10.0813 SGML courses; Digital Colloquium

WILLARD MCCARTY (willard.mccarty@kcl.ac.uk)
Wed, 26 Mar 1997 23:16:15 +0000 (GMT)

Humanist Discussion Group, Vol. 10, No. 813.
Center for Electronic Texts in the Humanities (Princeton/Rutgers)
Centre for Computing in the Humanities, King's College London
Information at http://www.princeton.edu/~mccarty/humanist/

[1] From: "David M. Seaman" <dms8f@etext.lib.virginia.edu> (74)
Subject: SGML courses at Virginia

[2] From: David Green <david@cni.org> (54)
Subject: Digital Colloquium

Date: Tue, 25 Mar 1997 16:50:44 -0500 (EST)
From: "David M. Seaman" <dms8f@etext.lib.virginia.edu>
Subject: SGML courses at Virginia


Monday 14 July - Friday 8 August 1997

RBS offers a collection of five-day, non-credit courses on topics concerning
electronic texts, rare books, manuscripts, and special collections.
This year, two separate SGML courses will be taught, by David Seaman and
Daniel Pitti.

WEEK TWO: Monday 21 July - Friday 25 July 1997
WEEK FOUR: Monday 4 August - Friday 8 August 1997

Introduction to Electronic Texts and Images.

This course will provide a wide-ranging and practical exploration of
electronic texts and related technologies. The course is aimed primarily
(although not exclusively) at scholars keen to develop, use, and publish
electronic texts, and at librarians planning to develop an etext operation.
Drawing on the experience and resources available at UVa's Electronic Text
Center, the course will cover the following areas:

how to find and evaluate existing etexts
how to use a scanner to create etexts, including digital image facsimiles
the necessity of Standard Generalized Markup Language (SGML)
text and image analysis software
the management and use of on-line text databases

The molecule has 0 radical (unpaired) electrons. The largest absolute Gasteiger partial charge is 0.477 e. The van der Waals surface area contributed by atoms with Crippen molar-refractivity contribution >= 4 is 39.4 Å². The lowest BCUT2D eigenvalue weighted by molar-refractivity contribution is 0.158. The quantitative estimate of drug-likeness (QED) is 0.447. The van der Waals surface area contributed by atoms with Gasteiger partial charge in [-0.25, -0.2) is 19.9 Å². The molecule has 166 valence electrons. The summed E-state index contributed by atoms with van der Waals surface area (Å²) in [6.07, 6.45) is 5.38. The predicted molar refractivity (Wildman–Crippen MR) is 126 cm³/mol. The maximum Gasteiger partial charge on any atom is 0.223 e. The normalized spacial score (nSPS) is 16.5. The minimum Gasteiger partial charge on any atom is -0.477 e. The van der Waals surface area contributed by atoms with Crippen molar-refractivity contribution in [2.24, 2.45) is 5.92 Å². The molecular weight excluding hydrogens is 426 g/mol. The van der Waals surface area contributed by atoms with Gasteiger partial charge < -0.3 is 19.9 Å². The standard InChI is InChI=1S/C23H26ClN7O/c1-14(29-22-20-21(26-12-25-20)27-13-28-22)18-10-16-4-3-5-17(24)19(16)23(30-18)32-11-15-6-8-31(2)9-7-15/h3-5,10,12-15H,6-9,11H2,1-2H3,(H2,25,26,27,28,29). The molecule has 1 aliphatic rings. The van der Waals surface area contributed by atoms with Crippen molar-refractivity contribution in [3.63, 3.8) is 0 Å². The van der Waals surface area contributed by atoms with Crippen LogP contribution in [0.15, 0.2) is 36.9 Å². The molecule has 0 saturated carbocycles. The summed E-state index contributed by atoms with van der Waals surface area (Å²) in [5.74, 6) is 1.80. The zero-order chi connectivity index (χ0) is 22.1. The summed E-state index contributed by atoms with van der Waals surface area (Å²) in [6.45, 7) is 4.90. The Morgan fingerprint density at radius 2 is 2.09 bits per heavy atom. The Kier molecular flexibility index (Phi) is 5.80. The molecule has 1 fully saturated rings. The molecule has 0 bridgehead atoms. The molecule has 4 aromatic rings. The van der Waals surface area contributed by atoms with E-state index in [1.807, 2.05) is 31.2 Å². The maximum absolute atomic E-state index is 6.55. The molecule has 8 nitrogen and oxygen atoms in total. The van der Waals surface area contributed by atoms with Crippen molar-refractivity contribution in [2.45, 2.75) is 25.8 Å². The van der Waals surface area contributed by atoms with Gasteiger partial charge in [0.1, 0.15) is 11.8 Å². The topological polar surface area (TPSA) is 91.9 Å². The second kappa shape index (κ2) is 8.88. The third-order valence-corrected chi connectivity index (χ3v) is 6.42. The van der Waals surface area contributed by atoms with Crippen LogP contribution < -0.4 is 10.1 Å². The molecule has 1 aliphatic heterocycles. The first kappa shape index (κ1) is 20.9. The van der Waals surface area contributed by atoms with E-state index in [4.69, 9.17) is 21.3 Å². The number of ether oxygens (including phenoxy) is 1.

As a focus for our study of etexts, the class will create an electronic
version of a printed text, mark its structure with SGML tagging,
create digital images of sample pages and illustrations, produce a
hypertext version, and make it all available on the Internet.

Instructor: David Seaman
David Seaman is the founding director of the nationally-known Electronic
Text Center and on-line archive at the University of Virginia. He lectures and
writes frequently on SGML, the Internet, and the creation and use of
electronic texts in the humanities.

WEEK THREE: Monday 28 July - Friday 1 August 1997

36 Implementing Encoded Archival Description.

This course will provide a practical introduction to the application
of the emerging standard Encoded Archival Description (EAD) to the
encoding of archive and manuscript library finding aids.

The course is aimed primarily at archivists who process and describe
collections in finding aids, though it will also be useful to repository
administrators contemplating the implementation of EAD, and to
technologists working in repositories. The course will cover the following
areas: the history of EAD and its theoretical and technological
foundations; an introduction to Standard Generalized Markup
Language (SGML) including discussions of authoring and network
publishing tools; a detailed exploration of the structure of EAD; use of
software tools to create and publish finding aids; discussion of conversion
techniques and methodologies, and templates for creation of new finding
aids; and finally, the integration and management of EAD in an archive or

The class will jointly encode and publish a finding aid that will illustrate
a wide variety of essential EAD and SGML concepts.

Applicants need a basic knowledge of archival descriptive practices as well as
experience using word-processing software with a graphical user
interface. Some experience with the World Wide Web and HTML will aid
the learning process. In their personal statement, applicants should indicate